Muhammad Zubair and Dr. Maqbool Ahmad University of Agriculture Faisalabad.
It is also known as linseed oil, comes from the seeds of the flax plant (Linum usitatissimum, L.). It is a blue flowering plant that is extensively used for its oil rich seeds. This natural oil is highly recommended for the general well being and whole body nutrition and is considered to be nature’s richest source of omega-3 fatty acids that are required for the health of almost all body systems. The oil is a very good way to get your omega 3s, especially if you are allergic to seafood. People use flaxseed oil for many different ailments and can be a great addition to a diet. The oil has a nutty flavor and enhances a salad dressing but you shouldn’t use it to cook since the heat changes the healthy fat into toxic fat that causes harm. Instead, most people find that adding the oil to a dish that’s already cooked can enhance the flavor and add many beneficial nutrients to the diet.
Nutritive Value of Flax
Flaxseed oil contains a number of vitamins such as B1, B2, C, E and carotene, a form of vitamin A. The oil also contains omega-6 and omega-9 essential fatty acids, zinc, iron and trace minerals such as magnesium, phosphorus, potassium and calcium in addition to being a good source of omega-3 fatty acids that promotes heart health. Flaxseed oil provides approximately 50 – 60% omega-3 fatty acids in the form of alpha-linolenic acid (ALA). Getting a good balance of omega-3 and omega-6 fatty acids in the diet is important. These essential fats are both examples of polyunsaturated fatty acids, or PUFAs. Omega-3 fatty acids help reduce inflammation, while many omega-6 fatty acids tend to contribute to inflammation. A healthy diet should consist of roughly 2 – 4 times fewer omega-6 fatty acids than omega-3 fatty acids.
Uses of Linseed oil
Some nutritionists, researchers, and scientists believe that it could be the most important health-promoting supplement next to a multi-vitamin. Nearly every system in the body can benefit from flax seed oil’s natural properties, including the cardiovascular system, immune system, circulatory system, reproductive system, nervous system, as well as joints. Just look at this list of facts and studies of what Flax Seed Oil can and may accomplish:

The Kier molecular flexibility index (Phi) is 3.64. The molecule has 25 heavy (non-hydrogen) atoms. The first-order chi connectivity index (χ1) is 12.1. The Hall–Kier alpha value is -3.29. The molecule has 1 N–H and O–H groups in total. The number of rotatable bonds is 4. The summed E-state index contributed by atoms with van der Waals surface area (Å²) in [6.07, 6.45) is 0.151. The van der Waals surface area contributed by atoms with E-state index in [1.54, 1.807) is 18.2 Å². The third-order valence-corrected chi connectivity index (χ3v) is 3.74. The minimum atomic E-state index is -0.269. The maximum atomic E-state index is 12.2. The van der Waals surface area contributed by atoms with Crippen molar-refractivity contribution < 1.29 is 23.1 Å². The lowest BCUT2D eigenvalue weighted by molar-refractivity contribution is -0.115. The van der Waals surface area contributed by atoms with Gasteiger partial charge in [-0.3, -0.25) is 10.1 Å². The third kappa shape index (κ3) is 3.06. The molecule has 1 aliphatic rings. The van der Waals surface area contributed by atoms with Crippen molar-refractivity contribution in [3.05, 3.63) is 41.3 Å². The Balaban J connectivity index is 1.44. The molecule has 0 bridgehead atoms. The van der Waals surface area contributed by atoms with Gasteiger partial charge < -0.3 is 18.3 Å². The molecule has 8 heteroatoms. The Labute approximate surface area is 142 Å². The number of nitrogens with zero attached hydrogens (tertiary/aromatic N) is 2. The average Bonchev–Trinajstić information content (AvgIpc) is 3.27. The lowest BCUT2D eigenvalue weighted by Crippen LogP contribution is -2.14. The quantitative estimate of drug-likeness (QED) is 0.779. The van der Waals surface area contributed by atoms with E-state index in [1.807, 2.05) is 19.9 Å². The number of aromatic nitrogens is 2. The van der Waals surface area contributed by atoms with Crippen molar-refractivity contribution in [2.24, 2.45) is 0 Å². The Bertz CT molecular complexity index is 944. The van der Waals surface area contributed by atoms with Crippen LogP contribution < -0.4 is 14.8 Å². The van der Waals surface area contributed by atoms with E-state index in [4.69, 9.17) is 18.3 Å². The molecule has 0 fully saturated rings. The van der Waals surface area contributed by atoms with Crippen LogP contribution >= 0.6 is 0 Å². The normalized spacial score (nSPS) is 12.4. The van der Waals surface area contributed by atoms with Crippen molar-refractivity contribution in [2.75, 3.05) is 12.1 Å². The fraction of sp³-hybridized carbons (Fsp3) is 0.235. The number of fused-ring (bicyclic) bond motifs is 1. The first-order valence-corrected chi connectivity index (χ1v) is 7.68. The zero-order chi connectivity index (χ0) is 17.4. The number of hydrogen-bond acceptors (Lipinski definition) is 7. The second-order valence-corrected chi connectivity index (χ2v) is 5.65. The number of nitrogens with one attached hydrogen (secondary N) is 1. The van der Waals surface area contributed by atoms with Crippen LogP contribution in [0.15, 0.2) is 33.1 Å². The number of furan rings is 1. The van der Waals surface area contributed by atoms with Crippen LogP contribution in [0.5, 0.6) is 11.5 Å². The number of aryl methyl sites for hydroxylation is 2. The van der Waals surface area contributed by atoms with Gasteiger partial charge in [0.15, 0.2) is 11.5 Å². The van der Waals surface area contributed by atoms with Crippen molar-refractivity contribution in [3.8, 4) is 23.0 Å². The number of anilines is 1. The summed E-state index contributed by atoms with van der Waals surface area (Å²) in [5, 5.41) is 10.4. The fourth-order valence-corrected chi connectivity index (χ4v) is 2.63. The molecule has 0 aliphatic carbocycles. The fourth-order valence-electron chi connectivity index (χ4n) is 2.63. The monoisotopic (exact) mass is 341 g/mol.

• Flaxseed — but not flaxseed oil — contains a group of chemicals called lignans that may play a role in the prevention of cancer. Research shows low incidence of breast cancer and colon cancer in populations that have high amounts of lignan in their diet. Flax is 100 times richer in lignan than most whole grains. However, researchers discovered that flaxseed oil prevented breast tumor growth, likely through ALA content.
• Studies show that Omega-3 fatty acids help lower cholesterol and blood triglycerides, and prevent clots in arteries, which may result in strokes, heart attacks and thromboses.
• Evidence suggests that people who eat an ALA rich diet are less likely to suffer a fatal heart attack. ALA may reduce heart disease risks through a variety of ways, including making platelets less “sticky,” reducing inflammation, promoting blood vessel health, and reducing risk of arrhythmia (irregular heart beat).
• Flaxseed oil also helps protect the body against high blood pressure, inflammation, water retention, sticky platelets and lowered immune function.
• It shortens recovery time for fatigued muscles after exertion.
• It increases the body’s production of energy and also increases stamina.
• It accelerates the healing of sprains and bruises.
• Flax seed oil improves the absorption of Calcium.
• It can improve eyesight and perception of colors.
• It can often improve the function of the liver.
• It can relieve the side effects and stop development of many forms of cancer.
• It can relieve some cases of Asthma.
• It is helpful in the treatment of Eczema, Psoriasis, and Dandruff.
• It can relieve the symptoms of Rheumatoid Arthritis.
• It can relieve the symptoms of Diabetes Mellitus.
• It can alleviate some allergies.
• It helps prevent Atherosclerosis (the accumulation of fatty deposits inside the blood vessels, especially the large and medium-sized arteries, that many people experience during the aging process). Flax seed oil lowers high blood pressure in Hypertension sufferers (Conners, 2000; Thompson et al., 2004).
• Pregnancy could then be improved by feeding whole flaxseed, a source of omega 3 fatty acids as a result of its effects on different factors such as plasma progesterone concentrations and size of the CL. omega 3 fatty acids contained in FLA could have reduced the sensitivity of the CL to PGF2a or reduced the uterine concentration of PGF2a that delayed the completion of functional luteolysis, resulting in a supplementary anti-luteolytic effect. Suppression of PGF2a concentration and maintenance of the CL are obligatory steps for establishment of pregnancy of cows (Thatcher et al.,1997)